Evanston Audiology - Evanston, IL

Woman with long dark hair and black rimmed glasses experiencing cognitive decline.

Hearing loss is typically accepted as simply a normal part of getting older: as we get older, we begin to hear things a little less clearly. Perhaps we begin to turn up the volume on the TV or keep asking our grandchildren to speak up when they’re talking to us, or perhaps we start to forget things?
Loss of memory is also often viewed as a standard part of aging because the senior population is more prone to Alzheimer’s and dementia than the younger population. But what if the two were in some way related? And, better yet, what if there was a way to treat hearing loss and also preserve your memories and mental health?

The connection between mental decline and hearing loss

Cognitive decline and dementia are not typically connected to hearing loss. But if you look in the appropriate places, you will discover a clear connection: studies show that there is a substantial risk of developing Alzheimer’s disease and other dementia-like conditions if you also have hearing loss – even at fairly low levels of hearing impairment.
People who have hearing loss also often deal with mental health issues like anxiety and depression. The key here is that hearing loss, mental health problems, and cognitive decline all influence our ability to socialize.

Why is cognitive decline impacted by hearing loss?

While there isn’t any concrete finding or definitive proof that hearing loss causes cognitive decline and mental health problems, there is some link and several clues that experts are investigating. They have pinpointed two main situations that they think lead to problems: the inability to socialize and your brain working overtime.
Countless studies show that isolation results in depression and anxiety. And when people have hearing loss, they’re not as likely to socialize with others. Many people find it difficult to go out to the movies or dinner because they can’t hear very well. Mental health problems can be the outcome of this path of solitude.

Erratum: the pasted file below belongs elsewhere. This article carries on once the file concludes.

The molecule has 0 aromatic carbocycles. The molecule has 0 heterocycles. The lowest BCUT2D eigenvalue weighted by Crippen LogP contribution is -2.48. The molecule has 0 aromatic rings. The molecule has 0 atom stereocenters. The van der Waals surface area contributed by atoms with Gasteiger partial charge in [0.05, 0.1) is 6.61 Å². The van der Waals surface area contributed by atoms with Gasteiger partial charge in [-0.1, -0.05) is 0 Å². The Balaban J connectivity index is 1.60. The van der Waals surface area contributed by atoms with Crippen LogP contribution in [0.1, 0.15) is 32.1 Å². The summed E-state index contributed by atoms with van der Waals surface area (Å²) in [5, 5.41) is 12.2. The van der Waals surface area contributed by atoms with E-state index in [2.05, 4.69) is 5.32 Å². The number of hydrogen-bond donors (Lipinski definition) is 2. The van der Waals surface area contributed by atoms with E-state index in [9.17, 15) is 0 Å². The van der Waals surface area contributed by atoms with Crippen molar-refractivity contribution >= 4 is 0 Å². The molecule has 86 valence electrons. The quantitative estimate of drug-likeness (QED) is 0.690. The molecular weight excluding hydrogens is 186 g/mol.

In addition, researchers have discovered that the brain often has to work harder to make up for the fact that the ears don’t hear as well as they should. The region of the brain that processes sounds, such as voices in a conversation, needs more help from other parts of the brain – namely, the part of the brain that stores memories. This overtaxes the brain and causes cognitive decline to set in a lot faster than if the brain was able to process sounds normally.

How to stop cognitive decline with hearing aids

Hearing aids are our first line of defense against cognitive decline, mental health problems, and dementia. When people use hearing aids to deal with hearing loss, studies have revealed that they were at a reduced risk of dementia and had increased cognitive function.
We would see fewer cases of cognitive decline and mental health problems if more individuals would just use their hearing aids. Of all the people who need hearing aids, only between 15% and 30% actually use them, that’s between 5 and 9 million people. Nearly 50 million people cope with dementia according to the World Health Organization estimates. If hearing aids can reduce that number by even just a couple of million people, the quality of life for many individuals and families will be exponentially improved.
Are you ready to start hearing better – and remembering things without any trouble? Get on the path to better hearing and improved mental health by calling us for an appointment.

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The site information is for educational and informational purposes only and does not constitute medical advice. To receive personalized advice or treatment, schedule an appointment.
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